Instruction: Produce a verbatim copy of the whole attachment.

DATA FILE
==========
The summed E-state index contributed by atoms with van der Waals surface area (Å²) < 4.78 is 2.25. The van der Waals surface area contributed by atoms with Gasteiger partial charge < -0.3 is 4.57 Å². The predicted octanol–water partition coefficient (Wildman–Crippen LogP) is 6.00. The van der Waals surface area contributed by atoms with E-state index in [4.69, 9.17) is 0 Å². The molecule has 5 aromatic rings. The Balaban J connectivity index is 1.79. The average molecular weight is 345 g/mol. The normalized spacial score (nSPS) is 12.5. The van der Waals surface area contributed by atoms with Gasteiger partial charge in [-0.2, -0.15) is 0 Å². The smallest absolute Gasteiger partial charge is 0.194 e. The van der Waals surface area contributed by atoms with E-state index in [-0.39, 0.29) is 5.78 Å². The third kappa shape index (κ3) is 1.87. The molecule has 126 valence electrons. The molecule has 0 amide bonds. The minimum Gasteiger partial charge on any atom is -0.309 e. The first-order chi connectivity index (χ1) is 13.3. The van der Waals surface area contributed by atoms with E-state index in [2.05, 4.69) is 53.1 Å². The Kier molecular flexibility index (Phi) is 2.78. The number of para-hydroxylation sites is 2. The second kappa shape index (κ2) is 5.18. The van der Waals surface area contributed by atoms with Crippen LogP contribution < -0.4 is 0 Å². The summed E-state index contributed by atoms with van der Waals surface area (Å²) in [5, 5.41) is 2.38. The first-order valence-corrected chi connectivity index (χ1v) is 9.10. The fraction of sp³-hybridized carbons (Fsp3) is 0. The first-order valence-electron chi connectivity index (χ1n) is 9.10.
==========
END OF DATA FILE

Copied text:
The summed E-state index contributed by atoms with van der Waals surface area (Å²) < 4.78 is 2.25. The van der Waals surface area contributed by atoms with Gasteiger partial charge < -0.3 is 4.57 Å². The predicted octanol–water partition coefficient (Wildman–Crippen LogP) is 6.00. The van der Waals surface area contributed by atoms with E-state index in [4.69, 9.17) is 0 Å². The molecule has 5 aromatic rings. The Balaban J connectivity index is 1.79. The average molecular weight is 345 g/mol. The normalized spacial score (nSPS) is 12.5. The van der Waals surface area contributed by atoms with Gasteiger partial charge in [-0.2, -0.15) is 0 Å². The smallest absolute Gasteiger partial charge is 0.194 e. The van der Waals surface area contributed by atoms with E-state index in [-0.39, 0.29) is 5.78 Å². The third kappa shape index (κ3) is 1.87. The molecule has 126 valence electrons. The molecule has 0 amide bonds. The minimum Gasteiger partial charge on any atom is -0.309 e. The first-order chi connectivity index (χ1) is 13.3. The van der Waals surface area contributed by atoms with E-state index in [2.05, 4.69) is 53.1 Å². The Kier molecular flexibility index (Phi) is 2.78. The number of para-hydroxylation sites is 2. The second kappa shape index (κ2) is 5.18. The van der Waals surface area contributed by atoms with Crippen LogP contribution < -0.4 is 0 Å². The summed E-state index contributed by atoms with van der Waals surface area (Å²) in [5, 5.41) is 2.38. The first-order valence-corrected chi connectivity index (χ1v) is 9.10. The fraction of sp³-hybridized carbons (Fsp3) is 0. The first-order valence-electron chi connectivity index (χ1n) is 9.10.